Log In

Reset Password
  • MENU
    Local News
    Monday, August 08, 2022

    Two groups seek to repair dams on Long and Bush ponds in Ledyard

    Ledyard — The conservation group Lantern Hill Valley Association and the McKee Farm Trust have begun an effort to obtain state and federal grants to repair three Colonial-era dams on Long and Bush ponds.

    LHVA owns the dam at the south end of Long Pond and a stone-faced mill dam at the south end of Bush Pond. The MFT owns just east of the stone-faced mill dam.

    David Keehn, the president of the LHVA, said repairing the dam is important from safety, recreational and environmental perspectives. He added if the dams failed, the water could endanger downstream properties. 

    He said it would cost an estimated $1 million to repair the three dams, money the two small organizations do not have. He said state Department of Energy and Environmental Protection inspectors have said the dams need to be repaired, adding increased rains in recent years have made the projects even more necessary.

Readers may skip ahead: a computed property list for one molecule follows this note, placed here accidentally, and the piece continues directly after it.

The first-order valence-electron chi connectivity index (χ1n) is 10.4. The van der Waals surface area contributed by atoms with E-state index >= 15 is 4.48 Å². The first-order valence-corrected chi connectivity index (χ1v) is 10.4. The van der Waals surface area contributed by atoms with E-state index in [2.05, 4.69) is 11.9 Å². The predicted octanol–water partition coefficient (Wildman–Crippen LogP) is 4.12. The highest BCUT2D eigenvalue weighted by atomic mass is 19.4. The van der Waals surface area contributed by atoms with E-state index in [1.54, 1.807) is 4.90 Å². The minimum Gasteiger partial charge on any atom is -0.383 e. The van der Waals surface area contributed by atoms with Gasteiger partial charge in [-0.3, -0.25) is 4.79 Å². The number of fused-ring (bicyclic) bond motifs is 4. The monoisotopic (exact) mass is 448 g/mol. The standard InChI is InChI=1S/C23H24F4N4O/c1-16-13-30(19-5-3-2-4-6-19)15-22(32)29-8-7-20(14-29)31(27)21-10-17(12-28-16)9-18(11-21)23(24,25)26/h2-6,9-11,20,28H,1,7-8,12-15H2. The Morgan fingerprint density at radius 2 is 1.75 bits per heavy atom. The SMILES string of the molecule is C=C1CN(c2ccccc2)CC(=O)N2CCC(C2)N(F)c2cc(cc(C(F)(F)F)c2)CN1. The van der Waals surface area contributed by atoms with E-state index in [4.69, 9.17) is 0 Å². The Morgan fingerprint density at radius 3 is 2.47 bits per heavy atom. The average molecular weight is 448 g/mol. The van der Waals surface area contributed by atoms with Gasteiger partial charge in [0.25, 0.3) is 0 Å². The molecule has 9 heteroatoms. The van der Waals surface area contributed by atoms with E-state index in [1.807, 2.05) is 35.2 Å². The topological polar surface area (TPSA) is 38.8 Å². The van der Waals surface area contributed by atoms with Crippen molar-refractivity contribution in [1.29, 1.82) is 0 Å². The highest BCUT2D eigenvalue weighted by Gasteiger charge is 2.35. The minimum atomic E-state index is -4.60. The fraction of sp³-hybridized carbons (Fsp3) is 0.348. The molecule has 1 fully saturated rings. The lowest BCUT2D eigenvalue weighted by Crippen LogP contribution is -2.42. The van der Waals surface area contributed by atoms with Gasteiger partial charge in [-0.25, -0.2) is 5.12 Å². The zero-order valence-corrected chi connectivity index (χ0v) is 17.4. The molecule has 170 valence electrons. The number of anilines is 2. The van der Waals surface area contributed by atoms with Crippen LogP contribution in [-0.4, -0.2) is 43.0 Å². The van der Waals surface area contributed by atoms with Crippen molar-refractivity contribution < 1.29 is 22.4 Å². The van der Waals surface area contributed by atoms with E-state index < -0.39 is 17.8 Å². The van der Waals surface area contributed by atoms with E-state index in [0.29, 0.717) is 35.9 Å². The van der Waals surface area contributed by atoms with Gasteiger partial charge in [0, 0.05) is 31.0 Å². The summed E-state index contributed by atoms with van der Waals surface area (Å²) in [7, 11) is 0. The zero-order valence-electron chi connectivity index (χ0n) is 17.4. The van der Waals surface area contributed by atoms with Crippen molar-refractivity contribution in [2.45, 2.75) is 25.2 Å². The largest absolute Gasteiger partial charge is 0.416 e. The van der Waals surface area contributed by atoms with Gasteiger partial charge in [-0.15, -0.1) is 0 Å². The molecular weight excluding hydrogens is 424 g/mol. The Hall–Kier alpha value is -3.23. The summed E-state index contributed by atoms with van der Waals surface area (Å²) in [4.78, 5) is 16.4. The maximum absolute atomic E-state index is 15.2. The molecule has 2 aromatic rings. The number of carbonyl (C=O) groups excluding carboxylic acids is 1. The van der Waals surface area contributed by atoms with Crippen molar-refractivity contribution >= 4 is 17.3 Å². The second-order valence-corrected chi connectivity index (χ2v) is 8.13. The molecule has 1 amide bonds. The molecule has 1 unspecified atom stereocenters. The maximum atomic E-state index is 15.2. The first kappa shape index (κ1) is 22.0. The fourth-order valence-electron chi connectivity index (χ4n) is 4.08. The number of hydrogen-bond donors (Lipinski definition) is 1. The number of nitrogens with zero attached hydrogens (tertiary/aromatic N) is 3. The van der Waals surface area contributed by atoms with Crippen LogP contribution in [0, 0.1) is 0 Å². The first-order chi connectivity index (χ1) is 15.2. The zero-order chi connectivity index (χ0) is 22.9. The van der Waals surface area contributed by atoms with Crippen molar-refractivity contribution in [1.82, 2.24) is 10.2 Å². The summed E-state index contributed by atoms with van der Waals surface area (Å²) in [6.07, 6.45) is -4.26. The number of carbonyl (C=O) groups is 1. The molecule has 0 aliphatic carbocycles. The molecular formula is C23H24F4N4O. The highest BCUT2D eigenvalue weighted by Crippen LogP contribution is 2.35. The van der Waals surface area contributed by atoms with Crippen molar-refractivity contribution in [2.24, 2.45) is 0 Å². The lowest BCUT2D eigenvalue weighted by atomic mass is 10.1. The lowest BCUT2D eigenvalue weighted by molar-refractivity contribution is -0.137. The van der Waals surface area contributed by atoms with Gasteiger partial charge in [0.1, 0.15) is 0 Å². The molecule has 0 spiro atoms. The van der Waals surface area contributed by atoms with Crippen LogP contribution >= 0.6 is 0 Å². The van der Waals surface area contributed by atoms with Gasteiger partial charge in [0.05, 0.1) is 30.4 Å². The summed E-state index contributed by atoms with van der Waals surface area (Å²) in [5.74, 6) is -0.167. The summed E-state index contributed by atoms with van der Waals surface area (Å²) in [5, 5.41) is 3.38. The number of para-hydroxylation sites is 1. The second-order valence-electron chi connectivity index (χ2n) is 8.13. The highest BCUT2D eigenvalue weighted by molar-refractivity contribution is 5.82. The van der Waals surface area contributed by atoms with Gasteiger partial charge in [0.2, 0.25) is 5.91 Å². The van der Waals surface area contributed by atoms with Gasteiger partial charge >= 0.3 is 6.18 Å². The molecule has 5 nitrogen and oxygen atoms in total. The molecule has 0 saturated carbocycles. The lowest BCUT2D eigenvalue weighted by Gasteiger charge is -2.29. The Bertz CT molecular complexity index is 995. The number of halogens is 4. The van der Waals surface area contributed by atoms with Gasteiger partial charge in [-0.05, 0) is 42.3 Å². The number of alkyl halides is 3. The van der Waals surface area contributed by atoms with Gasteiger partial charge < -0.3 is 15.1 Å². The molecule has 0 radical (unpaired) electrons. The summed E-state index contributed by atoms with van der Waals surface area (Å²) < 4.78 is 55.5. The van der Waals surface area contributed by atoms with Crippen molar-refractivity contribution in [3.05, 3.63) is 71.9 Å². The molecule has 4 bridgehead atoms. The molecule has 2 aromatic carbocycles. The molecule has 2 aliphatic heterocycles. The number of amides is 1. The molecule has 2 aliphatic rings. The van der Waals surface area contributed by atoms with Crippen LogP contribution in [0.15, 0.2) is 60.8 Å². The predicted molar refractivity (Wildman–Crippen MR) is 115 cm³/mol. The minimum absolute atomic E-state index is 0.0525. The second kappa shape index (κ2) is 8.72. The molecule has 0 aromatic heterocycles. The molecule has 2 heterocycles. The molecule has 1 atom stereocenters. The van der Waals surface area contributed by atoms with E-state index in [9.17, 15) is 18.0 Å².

As for removing the dams, Keehn said that is not an option as it would mostly drain the two ponds, which are popular with fishermen and boaters. There is a public boat launch on Long Pond.

    Keehn said the two groups have been working with state Sens. Heather Somers, R-Groton, and Cathy Osten, D-Sprague, to secure state funding for the work. They're looking for people to urge legislators to approve funding.

    "We need political support to make this happen," he said. "This seems like the time to make this happen."

    He said LHVA is seeking 501(c)(3) status as a tax-exempt organization so it can seek funding, as well.

    Keehn said LHVA also is working with the environmental group Save the Sound to install a fishway through the Long Pond Dam that will connect Whitford Brook into Long Pond. This will allow anadromous fish, such as river herring, which spend their lives in both salt and fresh water, to return to the pond for the first time in 350 years to lay their eggs.

    LHVA also is monitoring water quality in the ponds and studying ways to control invasive water plants.


    Post your comment

    We encourage respectful comments but reserve the right to delete anything that does not contribute to an engaging dialogue. Help us moderate this thread by flagging comments that violate our guidelines. Read the commenting policy.